The 10.9 million-dollar project to combine the Superior and Circuit Court to form the Cheshire County Courthouse is finally complete in 2014. This development has been long awaited since the previous space rented for the District Court was deemed inadequate by the state of New Hampshire five years ago. We are not sure why the Cheshire County was the last county out of this region to make these improvements. Needless to say the court system is extremely important and always evolving.
This constant momentum should be circulating with building renovations as well. The state should not have to threaten the county to shape up it’s courthouses.
The Cheshire County received a push from the state when they threatened to force both courthouses out of downtown or the city altogether because of poor conditions, according to David S. Forrest, a Family District Court Judge who spoke with The Equinox reporter Alison Rancourt.
Pressure from the state influenced the location and public accessibility of the building but also posed threat to the city economically. In order to keep the mission of the N.H. Judicial Branch, each county must stay up-to-date.
The N.H. Judicial Branch mission states, “To preserve the rule of law and protect the rights and liberties guaranteed by the United States and New Hampshire Constitutions, the courts will provide accessible, prompt, and efficient forums for the fair and independent administration of justice, with respect for the dignity of all we serve,” according to courts.state.nh.us. To uphold this mission, a courthouse must be accessible and efficient.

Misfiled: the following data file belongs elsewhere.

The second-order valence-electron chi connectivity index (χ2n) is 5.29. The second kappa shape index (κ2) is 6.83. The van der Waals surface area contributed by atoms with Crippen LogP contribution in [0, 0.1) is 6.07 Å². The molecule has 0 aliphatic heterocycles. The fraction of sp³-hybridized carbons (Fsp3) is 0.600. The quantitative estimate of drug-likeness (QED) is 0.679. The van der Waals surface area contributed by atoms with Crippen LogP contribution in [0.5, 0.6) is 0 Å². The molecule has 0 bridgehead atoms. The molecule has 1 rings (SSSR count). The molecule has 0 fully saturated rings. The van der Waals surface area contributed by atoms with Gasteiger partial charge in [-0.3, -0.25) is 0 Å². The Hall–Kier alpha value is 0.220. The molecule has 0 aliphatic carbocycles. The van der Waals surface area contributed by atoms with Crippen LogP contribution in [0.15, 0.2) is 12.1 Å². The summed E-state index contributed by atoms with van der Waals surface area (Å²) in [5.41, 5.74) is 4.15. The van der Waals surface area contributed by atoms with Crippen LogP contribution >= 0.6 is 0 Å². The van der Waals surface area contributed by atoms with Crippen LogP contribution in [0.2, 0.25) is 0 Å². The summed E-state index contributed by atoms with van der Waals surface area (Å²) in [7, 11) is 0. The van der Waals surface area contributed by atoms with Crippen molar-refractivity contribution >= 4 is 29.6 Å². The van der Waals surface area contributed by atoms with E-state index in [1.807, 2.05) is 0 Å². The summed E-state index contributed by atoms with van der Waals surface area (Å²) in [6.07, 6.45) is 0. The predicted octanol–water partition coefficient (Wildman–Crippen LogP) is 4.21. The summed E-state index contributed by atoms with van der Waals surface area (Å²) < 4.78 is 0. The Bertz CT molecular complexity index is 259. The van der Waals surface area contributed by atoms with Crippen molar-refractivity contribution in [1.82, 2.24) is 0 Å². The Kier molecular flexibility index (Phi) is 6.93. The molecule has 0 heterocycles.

This new building now provides space for the creation of the Family Division. Prior to having the Family Division, family cases were held in Superior Court. The Family Division is a part of the Circuit Court with two other divisions, the Probate Division and the District Division.
By combining the Superior and Circuit Court into one building Cheshire County is upholding the N.H. Judicial Branch’s goal. It only makes sense to have all the courtrooms in one building.
City Manager, John MacLean, said it is much more valuable to have a client come to one location where they can access legal records and a law library. Having all the courts in one building is beneficial to all-especially court staff and the public.
There should be no confusion when trying to find which courtroom one is looking for. Having to jump around the city wasn’t working, and the City Hall now gains an entire floor of space back. This combination has been overdue and we are pleased with the progressive move.